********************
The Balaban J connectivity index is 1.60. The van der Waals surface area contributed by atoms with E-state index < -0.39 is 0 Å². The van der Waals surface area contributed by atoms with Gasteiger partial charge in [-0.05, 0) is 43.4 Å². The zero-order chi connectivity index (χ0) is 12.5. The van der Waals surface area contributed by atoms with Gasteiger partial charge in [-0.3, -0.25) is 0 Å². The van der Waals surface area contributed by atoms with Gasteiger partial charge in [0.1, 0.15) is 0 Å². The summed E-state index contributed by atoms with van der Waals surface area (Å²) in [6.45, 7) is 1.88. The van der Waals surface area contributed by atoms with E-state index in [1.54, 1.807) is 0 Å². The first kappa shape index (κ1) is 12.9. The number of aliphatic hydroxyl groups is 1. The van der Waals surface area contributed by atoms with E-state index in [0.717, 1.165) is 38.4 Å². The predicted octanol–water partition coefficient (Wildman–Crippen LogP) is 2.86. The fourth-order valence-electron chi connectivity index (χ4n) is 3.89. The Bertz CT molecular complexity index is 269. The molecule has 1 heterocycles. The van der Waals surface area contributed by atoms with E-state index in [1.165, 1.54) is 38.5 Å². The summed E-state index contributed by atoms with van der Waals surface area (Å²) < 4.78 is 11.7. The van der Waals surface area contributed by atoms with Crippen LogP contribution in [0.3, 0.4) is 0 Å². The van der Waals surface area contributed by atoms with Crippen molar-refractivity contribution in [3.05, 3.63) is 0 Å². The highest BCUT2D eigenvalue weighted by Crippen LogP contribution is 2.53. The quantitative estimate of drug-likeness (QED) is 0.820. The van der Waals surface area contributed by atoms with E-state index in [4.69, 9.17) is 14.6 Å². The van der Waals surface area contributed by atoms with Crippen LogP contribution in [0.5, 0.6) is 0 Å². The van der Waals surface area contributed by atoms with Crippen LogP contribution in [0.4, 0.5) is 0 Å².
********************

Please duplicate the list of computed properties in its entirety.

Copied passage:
The Balaban J connectivity index is 1.60. The van der Waals surface area contributed by atoms with E-state index < -0.39 is 0 Å². The van der Waals surface area contributed by atoms with Gasteiger partial charge in [-0.05, 0) is 43.4 Å². The zero-order chi connectivity index (χ0) is 12.5. The van der Waals surface area contributed by atoms with Gasteiger partial charge in [-0.3, -0.25) is 0 Å². The van der Waals surface area contributed by atoms with Gasteiger partial charge in [0.1, 0.15) is 0 Å². The summed E-state index contributed by atoms with van der Waals surface area (Å²) in [6.45, 7) is 1.88. The van der Waals surface area contributed by atoms with E-state index in [1.54, 1.807) is 0 Å². The first kappa shape index (κ1) is 12.9. The number of aliphatic hydroxyl groups is 1. The van der Waals surface area contributed by atoms with E-state index in [0.717, 1.165) is 38.4 Å². The predicted octanol–water partition coefficient (Wildman–Crippen LogP) is 2.86. The fourth-order valence-electron chi connectivity index (χ4n) is 3.89. The Bertz CT molecular complexity index is 269. The molecule has 1 heterocycles. The van der Waals surface area contributed by atoms with E-state index in [1.165, 1.54) is 38.5 Å². The summed E-state index contributed by atoms with van der Waals surface area (Å²) < 4.78 is 11.7. The van der Waals surface area contributed by atoms with Crippen LogP contribution in [0.3, 0.4) is 0 Å². The van der Waals surface area contributed by atoms with Crippen molar-refractivity contribution in [3.05, 3.63) is 0 Å². The highest BCUT2D eigenvalue weighted by Crippen LogP contribution is 2.53. The quantitative estimate of drug-likeness (QED) is 0.820. The van der Waals surface area contributed by atoms with E-state index in [4.69, 9.17) is 14.6 Å². The van der Waals surface area contributed by atoms with Crippen LogP contribution in [0.5, 0.6) is 0 Å². The van der Waals surface area contributed by atoms with Crippen LogP contribution in [0.4, 0.5) is 0 Å².